I find it strange to hear people say that people die in threes. They don’t. Perhaps people who are semi-famous to you die in groups of three when there are two other semi-famous people who die just around the time that a first one dies. Otherwise, you’re not thinking of this silly notion of people dying with two other random folks.
Well, people do get elected into the Hall of Miller and Eric in threes. Sort of. Two weeks ago it was long time Yankee owner Jacob Ruppert. Last week it was Yankee business manager (general manager) Ed Barrow. And today it’s George Weiss, Yankee farm manager, vice president, and general manager from 1932 through 1960. Part of me wants to stop inducting Yankees, but I realize our HoME would fail it didn’t do justice to the most dynastic franchise of all time.
Weiss didn’t pioneer the farm system. That distinction goes to Branch Rickey. He did, however, come close to perfecting it. And in his case, quantity begat quality. The Yankees had four farm teams the year before Weiss arrived. By 1947, they were up to twenty. When you have more players, more money, and a better plan, you win titles. Without a doubt, we have to give Weiss some real credit for the eighteen World Series appearances and fifteen titles. And he probably deserves some of the credit for the four appearances and two titles in the four years right after he departed too.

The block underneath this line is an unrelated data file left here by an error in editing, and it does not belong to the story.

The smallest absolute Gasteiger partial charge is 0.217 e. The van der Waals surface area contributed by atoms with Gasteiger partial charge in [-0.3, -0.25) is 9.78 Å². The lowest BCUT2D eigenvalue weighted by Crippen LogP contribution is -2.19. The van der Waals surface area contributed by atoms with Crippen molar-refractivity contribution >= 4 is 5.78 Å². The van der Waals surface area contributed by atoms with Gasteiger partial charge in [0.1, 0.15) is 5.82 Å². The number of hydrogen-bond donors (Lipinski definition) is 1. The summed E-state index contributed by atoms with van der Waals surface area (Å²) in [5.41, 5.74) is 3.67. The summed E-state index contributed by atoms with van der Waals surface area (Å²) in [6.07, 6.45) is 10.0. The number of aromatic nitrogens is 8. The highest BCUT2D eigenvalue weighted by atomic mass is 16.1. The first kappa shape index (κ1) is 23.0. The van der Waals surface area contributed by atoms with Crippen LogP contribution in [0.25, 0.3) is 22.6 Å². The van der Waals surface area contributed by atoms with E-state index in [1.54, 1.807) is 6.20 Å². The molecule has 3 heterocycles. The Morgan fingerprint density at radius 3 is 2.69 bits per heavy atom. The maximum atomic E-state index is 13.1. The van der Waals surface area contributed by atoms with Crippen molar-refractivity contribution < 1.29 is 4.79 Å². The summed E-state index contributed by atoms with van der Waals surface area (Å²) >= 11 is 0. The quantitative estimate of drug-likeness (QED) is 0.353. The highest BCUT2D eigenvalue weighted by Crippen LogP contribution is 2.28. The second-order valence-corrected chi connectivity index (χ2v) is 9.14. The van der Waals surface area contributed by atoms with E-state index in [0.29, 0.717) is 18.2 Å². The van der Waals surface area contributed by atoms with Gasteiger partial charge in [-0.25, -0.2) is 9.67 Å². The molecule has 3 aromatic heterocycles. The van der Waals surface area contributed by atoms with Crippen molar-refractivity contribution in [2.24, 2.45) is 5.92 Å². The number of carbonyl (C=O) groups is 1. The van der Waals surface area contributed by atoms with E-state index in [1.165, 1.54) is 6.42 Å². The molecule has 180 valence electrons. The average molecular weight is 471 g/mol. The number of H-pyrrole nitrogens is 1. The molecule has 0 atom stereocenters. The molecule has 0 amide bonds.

Three aspects of his career tell us all we need to know about why George Weiss is deserving of enshrinement.
- His farm system produced Mickey Mantle, Yogi Berra, Whitey Ford, Bill Skowron, Gil McDougald, Vic Raschi, and others.
- He traded for Roger Maris, Allie Reynolds, Eddie Lopat, Johnny Mize, Johnny Sain, and more.
- He hired Casey Stengel.
A great executive, George Weiss is the thirteenth inductee into the Pioneer/Executive wing of the Hall of Miller and Eric.
Next week we’ll induct our 14th of the 28 who will eventually fill that wing. Please check back in a week to find out who will get us half way there.